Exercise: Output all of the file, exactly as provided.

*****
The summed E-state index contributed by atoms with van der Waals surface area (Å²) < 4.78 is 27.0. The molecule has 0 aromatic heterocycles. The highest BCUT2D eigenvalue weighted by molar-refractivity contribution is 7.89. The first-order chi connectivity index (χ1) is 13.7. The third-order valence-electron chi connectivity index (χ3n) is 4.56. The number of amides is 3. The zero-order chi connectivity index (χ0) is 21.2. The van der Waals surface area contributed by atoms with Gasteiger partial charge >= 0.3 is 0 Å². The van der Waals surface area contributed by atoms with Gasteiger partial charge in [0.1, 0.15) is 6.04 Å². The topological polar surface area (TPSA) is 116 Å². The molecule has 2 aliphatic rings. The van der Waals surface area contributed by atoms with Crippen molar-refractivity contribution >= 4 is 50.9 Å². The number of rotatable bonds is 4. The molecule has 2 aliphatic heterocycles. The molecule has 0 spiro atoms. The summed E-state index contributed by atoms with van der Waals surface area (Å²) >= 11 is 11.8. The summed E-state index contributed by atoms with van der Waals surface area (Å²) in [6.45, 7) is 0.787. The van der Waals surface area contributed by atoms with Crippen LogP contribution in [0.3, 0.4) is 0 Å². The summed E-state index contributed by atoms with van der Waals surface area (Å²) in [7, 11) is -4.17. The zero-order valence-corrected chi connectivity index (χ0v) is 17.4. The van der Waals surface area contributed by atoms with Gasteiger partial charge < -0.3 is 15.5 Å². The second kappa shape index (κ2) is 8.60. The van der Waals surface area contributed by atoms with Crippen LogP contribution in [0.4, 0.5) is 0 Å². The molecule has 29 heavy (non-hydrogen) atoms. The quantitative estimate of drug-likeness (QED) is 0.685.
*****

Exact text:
The summed E-state index contributed by atoms with van der Waals surface area (Å²) < 4.78 is 27.0. The molecule has 0 aromatic heterocycles. The highest BCUT2D eigenvalue weighted by molar-refractivity contribution is 7.89. The first-order chi connectivity index (χ1) is 13.7. The third-order valence-electron chi connectivity index (χ3n) is 4.56. The number of amides is 3. The zero-order chi connectivity index (χ0) is 21.2. The van der Waals surface area contributed by atoms with Gasteiger partial charge >= 0.3 is 0 Å². The van der Waals surface area contributed by atoms with Gasteiger partial charge in [0.1, 0.15) is 6.04 Å². The topological polar surface area (TPSA) is 116 Å². The molecule has 2 aliphatic rings. The van der Waals surface area contributed by atoms with Crippen molar-refractivity contribution >= 4 is 50.9 Å². The number of rotatable bonds is 4. The molecule has 2 aliphatic heterocycles. The molecule has 0 spiro atoms. The summed E-state index contributed by atoms with van der Waals surface area (Å²) >= 11 is 11.8. The summed E-state index contributed by atoms with van der Waals surface area (Å²) in [6.45, 7) is 0.787. The van der Waals surface area contributed by atoms with Crippen LogP contribution in [0.3, 0.4) is 0 Å². The summed E-state index contributed by atoms with van der Waals surface area (Å²) in [7, 11) is -4.17. The zero-order valence-corrected chi connectivity index (χ0v) is 17.4. The van der Waals surface area contributed by atoms with Gasteiger partial charge < -0.3 is 15.5 Å². The second kappa shape index (κ2) is 8.60. The van der Waals surface area contributed by atoms with Crippen LogP contribution in [0.4, 0.5) is 0 Å². The molecule has 29 heavy (non-hydrogen) atoms. The quantitative estimate of drug-likeness (QED) is 0.685.